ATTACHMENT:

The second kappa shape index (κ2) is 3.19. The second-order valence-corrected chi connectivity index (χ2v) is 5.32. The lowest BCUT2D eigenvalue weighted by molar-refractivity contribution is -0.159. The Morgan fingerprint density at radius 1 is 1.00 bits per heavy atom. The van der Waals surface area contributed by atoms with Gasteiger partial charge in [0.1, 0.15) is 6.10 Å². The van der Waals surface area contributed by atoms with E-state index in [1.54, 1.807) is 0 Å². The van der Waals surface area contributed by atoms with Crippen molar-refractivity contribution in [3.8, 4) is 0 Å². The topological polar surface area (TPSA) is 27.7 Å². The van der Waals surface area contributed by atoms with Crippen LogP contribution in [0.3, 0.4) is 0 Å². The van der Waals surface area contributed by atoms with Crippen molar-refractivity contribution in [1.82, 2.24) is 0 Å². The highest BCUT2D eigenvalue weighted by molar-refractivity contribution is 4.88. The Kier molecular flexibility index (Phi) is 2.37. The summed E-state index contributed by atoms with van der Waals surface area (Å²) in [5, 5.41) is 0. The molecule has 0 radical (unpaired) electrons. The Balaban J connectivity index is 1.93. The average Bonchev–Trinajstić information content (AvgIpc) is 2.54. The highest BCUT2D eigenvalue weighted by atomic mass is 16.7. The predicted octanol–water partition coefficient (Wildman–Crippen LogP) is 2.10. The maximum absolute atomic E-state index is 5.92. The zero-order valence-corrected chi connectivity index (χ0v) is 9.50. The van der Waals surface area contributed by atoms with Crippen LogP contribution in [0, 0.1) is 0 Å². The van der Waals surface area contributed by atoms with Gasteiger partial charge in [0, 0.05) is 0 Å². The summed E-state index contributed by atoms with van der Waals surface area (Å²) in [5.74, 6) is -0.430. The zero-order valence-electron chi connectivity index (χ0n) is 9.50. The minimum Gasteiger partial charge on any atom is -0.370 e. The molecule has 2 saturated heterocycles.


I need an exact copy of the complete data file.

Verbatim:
The second kappa shape index (κ2) is 3.19. The second-order valence-corrected chi connectivity index (χ2v) is 5.32. The lowest BCUT2D eigenvalue weighted by molar-refractivity contribution is -0.159. The Morgan fingerprint density at radius 1 is 1.00 bits per heavy atom. The van der Waals surface area contributed by atoms with Gasteiger partial charge in [0.1, 0.15) is 6.10 Å². The van der Waals surface area contributed by atoms with E-state index in [1.54, 1.807) is 0 Å². The van der Waals surface area contributed by atoms with Crippen molar-refractivity contribution in [3.8, 4) is 0 Å². The topological polar surface area (TPSA) is 27.7 Å². The van der Waals surface area contributed by atoms with Crippen LogP contribution in [0.3, 0.4) is 0 Å². The van der Waals surface area contributed by atoms with Crippen molar-refractivity contribution in [1.82, 2.24) is 0 Å². The highest BCUT2D eigenvalue weighted by molar-refractivity contribution is 4.88. The Kier molecular flexibility index (Phi) is 2.37. The summed E-state index contributed by atoms with van der Waals surface area (Å²) in [5, 5.41) is 0. The molecule has 0 radical (unpaired) electrons. The Balaban J connectivity index is 1.93. The average Bonchev–Trinajstić information content (AvgIpc) is 2.54. The highest BCUT2D eigenvalue weighted by atomic mass is 16.7. The predicted octanol–water partition coefficient (Wildman–Crippen LogP) is 2.10. The maximum absolute atomic E-state index is 5.92. The zero-order valence-corrected chi connectivity index (χ0v) is 9.50. The van der Waals surface area contributed by atoms with Crippen LogP contribution in [0, 0.1) is 0 Å². The van der Waals surface area contributed by atoms with Gasteiger partial charge in [0, 0.05) is 0 Å². The summed E-state index contributed by atoms with van der Waals surface area (Å²) in [5.74, 6) is -0.430. The zero-order valence-electron chi connectivity index (χ0n) is 9.50. The minimum Gasteiger partial charge on any atom is -0.370 e. The molecule has 2 saturated heterocycles.